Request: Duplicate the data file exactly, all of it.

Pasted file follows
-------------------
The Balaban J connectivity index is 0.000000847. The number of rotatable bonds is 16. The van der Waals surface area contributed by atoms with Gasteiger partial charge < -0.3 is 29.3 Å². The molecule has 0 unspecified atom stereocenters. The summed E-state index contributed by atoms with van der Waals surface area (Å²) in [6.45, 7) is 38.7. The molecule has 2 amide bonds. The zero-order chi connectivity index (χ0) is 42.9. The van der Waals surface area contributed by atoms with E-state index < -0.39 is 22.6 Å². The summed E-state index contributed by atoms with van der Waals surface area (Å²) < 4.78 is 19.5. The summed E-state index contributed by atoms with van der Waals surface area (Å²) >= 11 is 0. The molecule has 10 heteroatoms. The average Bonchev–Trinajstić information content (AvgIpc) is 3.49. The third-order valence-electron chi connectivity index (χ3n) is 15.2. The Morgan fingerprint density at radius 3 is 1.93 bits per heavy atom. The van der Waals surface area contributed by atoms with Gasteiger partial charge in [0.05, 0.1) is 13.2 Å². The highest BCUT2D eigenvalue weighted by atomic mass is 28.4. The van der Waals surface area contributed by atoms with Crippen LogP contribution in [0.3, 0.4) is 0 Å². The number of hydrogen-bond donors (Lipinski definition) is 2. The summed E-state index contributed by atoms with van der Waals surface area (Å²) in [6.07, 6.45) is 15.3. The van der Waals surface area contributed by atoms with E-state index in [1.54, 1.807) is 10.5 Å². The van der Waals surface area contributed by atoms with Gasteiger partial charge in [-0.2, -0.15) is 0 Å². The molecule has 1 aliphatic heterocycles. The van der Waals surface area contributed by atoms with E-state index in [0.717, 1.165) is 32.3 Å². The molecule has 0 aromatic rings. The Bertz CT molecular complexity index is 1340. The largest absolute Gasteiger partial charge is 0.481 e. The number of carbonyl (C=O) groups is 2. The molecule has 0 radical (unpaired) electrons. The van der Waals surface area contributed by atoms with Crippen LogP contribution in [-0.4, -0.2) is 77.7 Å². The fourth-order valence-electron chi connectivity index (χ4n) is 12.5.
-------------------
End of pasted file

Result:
The Balaban J connectivity index is 0.000000847. The number of rotatable bonds is 16. The van der Waals surface area contributed by atoms with Gasteiger partial charge < -0.3 is 29.3 Å². The molecule has 0 unspecified atom stereocenters. The summed E-state index contributed by atoms with van der Waals surface area (Å²) in [6.45, 7) is 38.7. The molecule has 2 amide bonds. The zero-order chi connectivity index (χ0) is 42.9. The van der Waals surface area contributed by atoms with E-state index < -0.39 is 22.6 Å². The summed E-state index contributed by atoms with van der Waals surface area (Å²) < 4.78 is 19.5. The summed E-state index contributed by atoms with van der Waals surface area (Å²) >= 11 is 0. The molecule has 10 heteroatoms. The average Bonchev–Trinajstić information content (AvgIpc) is 3.49. The third-order valence-electron chi connectivity index (χ3n) is 15.2. The Morgan fingerprint density at radius 3 is 1.93 bits per heavy atom. The van der Waals surface area contributed by atoms with Gasteiger partial charge in [0.05, 0.1) is 13.2 Å². The highest BCUT2D eigenvalue weighted by atomic mass is 28.4. The van der Waals surface area contributed by atoms with Crippen LogP contribution in [0.3, 0.4) is 0 Å². The number of hydrogen-bond donors (Lipinski definition) is 2. The summed E-state index contributed by atoms with van der Waals surface area (Å²) in [6.07, 6.45) is 15.3. The van der Waals surface area contributed by atoms with E-state index in [1.54, 1.807) is 10.5 Å². The van der Waals surface area contributed by atoms with Gasteiger partial charge in [-0.2, -0.15) is 0 Å². The molecule has 1 aliphatic heterocycles. The van der Waals surface area contributed by atoms with E-state index in [0.717, 1.165) is 32.3 Å². The molecule has 0 aromatic rings. The Bertz CT molecular complexity index is 1340. The largest absolute Gasteiger partial charge is 0.481 e. The number of carbonyl (C=O) groups is 2. The molecule has 0 radical (unpaired) electrons. The van der Waals surface area contributed by atoms with Crippen LogP contribution in [-0.4, -0.2) is 77.7 Å². The fourth-order valence-electron chi connectivity index (χ4n) is 12.5.